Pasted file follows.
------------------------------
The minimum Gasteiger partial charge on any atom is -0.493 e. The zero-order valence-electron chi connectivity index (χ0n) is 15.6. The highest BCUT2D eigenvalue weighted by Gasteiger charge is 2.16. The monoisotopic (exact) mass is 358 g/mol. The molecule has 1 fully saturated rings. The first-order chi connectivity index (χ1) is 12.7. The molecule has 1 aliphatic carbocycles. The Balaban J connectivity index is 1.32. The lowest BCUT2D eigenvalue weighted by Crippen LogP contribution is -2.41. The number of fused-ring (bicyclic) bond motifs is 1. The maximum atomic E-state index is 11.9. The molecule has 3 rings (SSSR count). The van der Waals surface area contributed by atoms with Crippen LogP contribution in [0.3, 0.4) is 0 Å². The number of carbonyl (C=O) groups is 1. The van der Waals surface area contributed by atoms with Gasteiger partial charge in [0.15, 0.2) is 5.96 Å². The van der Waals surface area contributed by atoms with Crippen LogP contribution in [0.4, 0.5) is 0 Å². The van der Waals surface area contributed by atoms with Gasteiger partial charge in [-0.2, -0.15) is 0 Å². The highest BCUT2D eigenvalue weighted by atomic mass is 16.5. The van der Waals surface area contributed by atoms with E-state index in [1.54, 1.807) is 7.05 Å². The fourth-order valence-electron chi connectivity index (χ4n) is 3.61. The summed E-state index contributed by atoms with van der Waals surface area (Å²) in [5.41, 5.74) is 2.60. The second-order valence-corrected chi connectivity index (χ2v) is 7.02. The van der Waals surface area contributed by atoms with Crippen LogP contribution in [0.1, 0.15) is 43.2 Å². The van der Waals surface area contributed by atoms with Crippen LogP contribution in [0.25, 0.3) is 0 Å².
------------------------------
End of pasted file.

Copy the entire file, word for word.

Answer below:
The minimum Gasteiger partial charge on any atom is -0.493 e. The zero-order valence-electron chi connectivity index (χ0n) is 15.6. The highest BCUT2D eigenvalue weighted by Gasteiger charge is 2.16. The monoisotopic (exact) mass is 358 g/mol. The molecule has 1 fully saturated rings. The first-order chi connectivity index (χ1) is 12.7. The molecule has 1 aliphatic carbocycles. The Balaban J connectivity index is 1.32. The lowest BCUT2D eigenvalue weighted by Crippen LogP contribution is -2.41. The number of fused-ring (bicyclic) bond motifs is 1. The maximum atomic E-state index is 11.9. The molecule has 3 rings (SSSR count). The van der Waals surface area contributed by atoms with Crippen LogP contribution in [0.3, 0.4) is 0 Å². The number of carbonyl (C=O) groups is 1. The van der Waals surface area contributed by atoms with Gasteiger partial charge in [0.15, 0.2) is 5.96 Å². The van der Waals surface area contributed by atoms with Crippen LogP contribution in [0.4, 0.5) is 0 Å². The van der Waals surface area contributed by atoms with Gasteiger partial charge in [-0.2, -0.15) is 0 Å². The highest BCUT2D eigenvalue weighted by atomic mass is 16.5. The van der Waals surface area contributed by atoms with E-state index in [1.54, 1.807) is 7.05 Å². The fourth-order valence-electron chi connectivity index (χ4n) is 3.61. The summed E-state index contributed by atoms with van der Waals surface area (Å²) in [5.41, 5.74) is 2.60. The second-order valence-corrected chi connectivity index (χ2v) is 7.02. The van der Waals surface area contributed by atoms with Crippen LogP contribution in [0.1, 0.15) is 43.2 Å². The van der Waals surface area contributed by atoms with Crippen LogP contribution in [0.25, 0.3) is 0 Å².